A defiant street artist who caused a stir in Perth with huge portraits of dead rock stars says he wants to install more famous faces in the city centre.
Ian Cuthbert Imrie has been ordered to remove his 10ft paintings of John Lennon, Michael Jackson and David Bowie.
The art was attached to a brick wall on Mill Street, without formal consent from the building’s owner.
Artists have been invited to submit designs for a £30,000 mural which could bring “international attention” to the Fair City.
Mr Imrie, who was given until the weekend to remove his artwork, said he now wants to install five more portraits on the same stretch of wall.
The 80-year-old is in talks with the local authority about his idea, which could involve paintings of Sean Connery and Marilyn Monroe.
Mr Imrie said: “The response to these paintings from the general public and on social media has been overwhelmingly positive, and I think that having a line of portraits would look fantastic.
“Once completed it would stretch about 90ft. We could install each portrait one at a time, so the public would be left guessing who will be next.”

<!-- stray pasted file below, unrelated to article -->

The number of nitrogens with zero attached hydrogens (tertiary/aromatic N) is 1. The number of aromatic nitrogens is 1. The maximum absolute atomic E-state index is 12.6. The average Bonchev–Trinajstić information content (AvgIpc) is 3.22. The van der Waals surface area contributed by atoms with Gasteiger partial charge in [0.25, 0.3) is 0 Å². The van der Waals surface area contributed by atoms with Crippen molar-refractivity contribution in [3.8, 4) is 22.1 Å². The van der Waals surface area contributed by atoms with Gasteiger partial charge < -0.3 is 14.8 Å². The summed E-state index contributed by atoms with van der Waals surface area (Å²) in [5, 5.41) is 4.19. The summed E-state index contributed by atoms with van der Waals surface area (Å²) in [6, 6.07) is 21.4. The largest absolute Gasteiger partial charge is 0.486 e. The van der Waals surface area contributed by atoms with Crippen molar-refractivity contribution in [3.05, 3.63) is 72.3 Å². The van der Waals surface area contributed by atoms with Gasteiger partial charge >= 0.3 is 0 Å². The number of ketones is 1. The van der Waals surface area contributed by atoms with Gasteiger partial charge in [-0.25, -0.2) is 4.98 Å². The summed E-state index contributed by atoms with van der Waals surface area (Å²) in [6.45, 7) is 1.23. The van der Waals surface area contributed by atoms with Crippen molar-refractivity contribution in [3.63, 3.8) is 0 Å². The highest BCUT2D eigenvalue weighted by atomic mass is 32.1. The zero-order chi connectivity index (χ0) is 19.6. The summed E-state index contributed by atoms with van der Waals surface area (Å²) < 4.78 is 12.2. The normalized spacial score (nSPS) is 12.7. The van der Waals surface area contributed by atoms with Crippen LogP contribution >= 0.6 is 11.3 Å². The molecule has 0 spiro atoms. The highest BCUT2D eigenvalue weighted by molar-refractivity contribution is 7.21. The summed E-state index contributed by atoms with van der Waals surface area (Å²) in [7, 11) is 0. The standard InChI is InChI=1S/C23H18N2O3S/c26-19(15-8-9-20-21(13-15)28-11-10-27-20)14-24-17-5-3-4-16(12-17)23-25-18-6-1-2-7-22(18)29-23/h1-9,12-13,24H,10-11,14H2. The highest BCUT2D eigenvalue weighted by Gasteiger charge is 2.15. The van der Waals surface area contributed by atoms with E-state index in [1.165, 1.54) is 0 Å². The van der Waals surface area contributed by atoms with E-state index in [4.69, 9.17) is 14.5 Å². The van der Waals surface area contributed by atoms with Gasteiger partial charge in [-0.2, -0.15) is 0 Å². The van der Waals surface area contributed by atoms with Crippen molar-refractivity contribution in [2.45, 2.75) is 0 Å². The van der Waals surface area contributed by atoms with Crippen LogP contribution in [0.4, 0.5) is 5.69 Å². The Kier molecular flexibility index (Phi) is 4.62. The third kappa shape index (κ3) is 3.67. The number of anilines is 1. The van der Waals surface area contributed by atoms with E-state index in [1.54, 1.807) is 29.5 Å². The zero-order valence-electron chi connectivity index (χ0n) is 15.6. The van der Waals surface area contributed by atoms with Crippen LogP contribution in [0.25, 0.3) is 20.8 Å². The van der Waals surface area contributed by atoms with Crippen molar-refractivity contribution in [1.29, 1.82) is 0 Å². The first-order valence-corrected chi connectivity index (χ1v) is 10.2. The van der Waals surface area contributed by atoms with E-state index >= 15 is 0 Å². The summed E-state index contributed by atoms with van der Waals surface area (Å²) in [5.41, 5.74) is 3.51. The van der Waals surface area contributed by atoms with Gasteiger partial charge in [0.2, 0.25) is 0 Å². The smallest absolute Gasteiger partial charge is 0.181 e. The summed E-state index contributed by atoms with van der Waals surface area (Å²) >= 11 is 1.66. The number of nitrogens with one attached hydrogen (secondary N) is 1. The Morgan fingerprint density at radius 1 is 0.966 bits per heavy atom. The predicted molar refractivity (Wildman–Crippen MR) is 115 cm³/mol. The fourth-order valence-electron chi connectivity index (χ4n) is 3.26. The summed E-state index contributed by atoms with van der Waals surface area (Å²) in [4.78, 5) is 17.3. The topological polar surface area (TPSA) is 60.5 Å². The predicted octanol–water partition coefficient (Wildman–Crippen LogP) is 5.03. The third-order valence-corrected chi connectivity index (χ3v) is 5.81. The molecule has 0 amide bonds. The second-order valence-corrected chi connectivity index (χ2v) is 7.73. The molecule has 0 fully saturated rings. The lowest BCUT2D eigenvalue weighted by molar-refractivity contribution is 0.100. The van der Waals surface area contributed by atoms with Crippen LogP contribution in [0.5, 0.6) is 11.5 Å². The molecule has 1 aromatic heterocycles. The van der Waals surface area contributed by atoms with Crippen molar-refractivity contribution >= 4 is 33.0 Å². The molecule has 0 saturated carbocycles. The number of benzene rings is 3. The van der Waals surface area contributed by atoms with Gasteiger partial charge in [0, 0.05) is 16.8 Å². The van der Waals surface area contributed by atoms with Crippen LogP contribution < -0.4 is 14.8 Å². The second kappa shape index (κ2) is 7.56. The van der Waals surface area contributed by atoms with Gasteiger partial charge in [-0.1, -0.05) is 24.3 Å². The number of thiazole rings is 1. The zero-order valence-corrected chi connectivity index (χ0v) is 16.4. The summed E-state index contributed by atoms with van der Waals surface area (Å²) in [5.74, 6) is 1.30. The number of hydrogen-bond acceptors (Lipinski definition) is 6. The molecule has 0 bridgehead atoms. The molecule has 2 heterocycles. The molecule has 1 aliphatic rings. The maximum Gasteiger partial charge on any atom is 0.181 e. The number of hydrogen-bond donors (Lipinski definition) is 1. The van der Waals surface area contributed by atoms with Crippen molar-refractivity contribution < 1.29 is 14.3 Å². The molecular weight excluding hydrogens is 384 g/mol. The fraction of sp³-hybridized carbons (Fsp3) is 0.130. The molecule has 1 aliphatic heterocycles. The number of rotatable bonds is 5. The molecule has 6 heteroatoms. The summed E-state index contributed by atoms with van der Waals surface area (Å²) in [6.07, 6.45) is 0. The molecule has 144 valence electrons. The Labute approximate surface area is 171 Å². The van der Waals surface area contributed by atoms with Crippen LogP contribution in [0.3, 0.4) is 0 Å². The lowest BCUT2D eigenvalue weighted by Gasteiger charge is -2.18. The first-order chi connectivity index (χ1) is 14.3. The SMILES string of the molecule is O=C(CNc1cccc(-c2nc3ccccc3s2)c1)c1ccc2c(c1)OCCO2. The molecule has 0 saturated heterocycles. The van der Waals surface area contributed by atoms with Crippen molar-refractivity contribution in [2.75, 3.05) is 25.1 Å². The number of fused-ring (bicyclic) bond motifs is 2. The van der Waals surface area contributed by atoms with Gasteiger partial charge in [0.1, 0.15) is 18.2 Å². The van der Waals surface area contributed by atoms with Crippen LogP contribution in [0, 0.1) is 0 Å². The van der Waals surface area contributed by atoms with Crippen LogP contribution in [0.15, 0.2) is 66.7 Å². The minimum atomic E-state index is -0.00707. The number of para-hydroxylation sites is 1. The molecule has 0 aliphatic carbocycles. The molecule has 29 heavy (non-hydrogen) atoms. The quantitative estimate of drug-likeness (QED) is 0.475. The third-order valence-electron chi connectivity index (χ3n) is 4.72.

He said: “It would also save people a bit of money. I estimate it would only take about £15,000 to complete, rather than £30,000.”
Mr Imrie is expected to submit his proposal as part of the CPK contest.
All submissions will be judged by an expert panel and interviews with artists will be carried out in October.
If all goes to plan, the work could be in place by the end of March next year.
A Perth and Kinross Council spokeswoman said: “We met with Mr Imrie last week to discuss public art in Perth city centre and his work in that context.
“We have advised that it remains at his discretion to apply retrospectively for planning consent as well as gaining permission from those with an interest in the property, as the artwork could be removed either by the owners/tenant or ourselves given the lack of permissions in place.”
She added: “We also stressed that the Council’s planning and regulatory role is purely about ensuring any impacts on a property or the surrounding area were considered in the public interest.”